The Chthonic World

 

‘"While I was rushing down to that low place,

  my eyes made out a figure coming toward me

  of one grown faint, perhaps from too much silence".

 

                                                                                            Dante, Inferno, Canto I

 

The Chthonian realm in Greek mythology is the counterpart of the Olympian and is more usually known as the underworld or the abode of the dead. Amongst the chthonic gods are Hades and Persephone, the Egyptian Anubis and the Roman Mars. Often these myths furnish us with stories of mortal visitors to the underworld, eager for the knowledge that only the dead possess. Notable amongst these are Odysseus who is instructed to consult the prophet Tiresias, and Aeneas, anxious to know of his future.

 

The journey down into the underworld not only represents our fascination with entry into another, mysterious world, but is also emblematic of our curiosity about what might lie beyond the grave, 'the undiscover'd country'.   

 

The familiar terrors and torments of the underworld come to us from the later Christian era and are vividly depicted by Dante in his Divine Comedy, an allegory of his personal, and our collective journey from the darkness and despair of spiritual exile towards the revelation of what he calls the bright world. Dante’s guide through the infernal regions is the classical poet Virgil, who inhabits that antechamber to Hell known as Limbo. In Limbo Dante finds all the other great poets - Homer, Ovid, Horace, the philosophers Socrates and Plato, the mathematician Euclid and many more. In Dante’s scheme these shades were regarded as pagan, and though being guilt-free and virtuous could not be admitted to the Christian firmament, being unbaptised and without faith.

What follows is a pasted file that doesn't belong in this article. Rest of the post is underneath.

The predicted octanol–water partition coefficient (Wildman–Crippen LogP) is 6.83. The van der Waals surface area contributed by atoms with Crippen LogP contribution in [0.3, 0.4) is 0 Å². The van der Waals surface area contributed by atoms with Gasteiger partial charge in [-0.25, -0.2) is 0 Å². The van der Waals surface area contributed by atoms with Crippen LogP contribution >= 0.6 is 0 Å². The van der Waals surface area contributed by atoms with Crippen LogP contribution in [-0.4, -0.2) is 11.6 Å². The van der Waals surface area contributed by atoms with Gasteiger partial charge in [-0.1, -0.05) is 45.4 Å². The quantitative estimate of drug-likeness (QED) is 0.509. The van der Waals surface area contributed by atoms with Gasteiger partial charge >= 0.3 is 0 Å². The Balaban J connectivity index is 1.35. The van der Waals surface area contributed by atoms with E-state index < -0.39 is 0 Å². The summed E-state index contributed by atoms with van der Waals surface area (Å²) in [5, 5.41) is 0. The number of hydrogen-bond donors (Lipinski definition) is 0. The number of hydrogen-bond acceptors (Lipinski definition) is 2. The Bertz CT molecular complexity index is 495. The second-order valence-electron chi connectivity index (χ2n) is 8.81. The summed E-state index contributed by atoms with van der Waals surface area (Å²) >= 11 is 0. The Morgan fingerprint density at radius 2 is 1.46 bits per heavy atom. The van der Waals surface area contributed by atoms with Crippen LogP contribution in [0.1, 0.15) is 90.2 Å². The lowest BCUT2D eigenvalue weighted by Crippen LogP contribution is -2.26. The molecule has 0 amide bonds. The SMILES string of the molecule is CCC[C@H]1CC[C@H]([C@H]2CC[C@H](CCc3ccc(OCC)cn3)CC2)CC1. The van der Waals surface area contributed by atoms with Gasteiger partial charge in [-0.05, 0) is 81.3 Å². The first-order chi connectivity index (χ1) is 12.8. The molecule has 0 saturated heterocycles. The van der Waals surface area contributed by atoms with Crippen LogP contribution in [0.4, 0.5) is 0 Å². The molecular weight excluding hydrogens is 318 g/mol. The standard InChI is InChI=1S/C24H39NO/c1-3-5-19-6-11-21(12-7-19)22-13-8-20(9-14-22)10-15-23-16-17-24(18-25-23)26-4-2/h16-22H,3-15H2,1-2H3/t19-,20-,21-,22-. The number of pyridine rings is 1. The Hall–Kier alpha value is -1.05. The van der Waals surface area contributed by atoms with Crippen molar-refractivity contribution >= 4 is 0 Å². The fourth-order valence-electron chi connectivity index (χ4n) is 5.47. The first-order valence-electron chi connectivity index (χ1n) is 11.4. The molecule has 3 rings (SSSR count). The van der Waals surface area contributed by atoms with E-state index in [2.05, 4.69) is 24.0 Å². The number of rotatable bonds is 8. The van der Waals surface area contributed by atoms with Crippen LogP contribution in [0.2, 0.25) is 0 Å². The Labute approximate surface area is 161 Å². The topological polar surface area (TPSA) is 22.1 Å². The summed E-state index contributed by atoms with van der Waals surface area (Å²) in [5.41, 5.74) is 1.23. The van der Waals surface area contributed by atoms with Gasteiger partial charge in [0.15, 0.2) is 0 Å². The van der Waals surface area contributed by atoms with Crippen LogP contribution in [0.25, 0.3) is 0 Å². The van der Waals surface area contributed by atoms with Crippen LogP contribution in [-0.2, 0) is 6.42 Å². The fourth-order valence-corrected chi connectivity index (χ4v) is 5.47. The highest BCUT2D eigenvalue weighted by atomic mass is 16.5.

It is with thoughts of all such pagan individuals during visits to the virtual limbos in Egypt and the Parisian catacombs, that David Parker made this short sequence of images in 1992.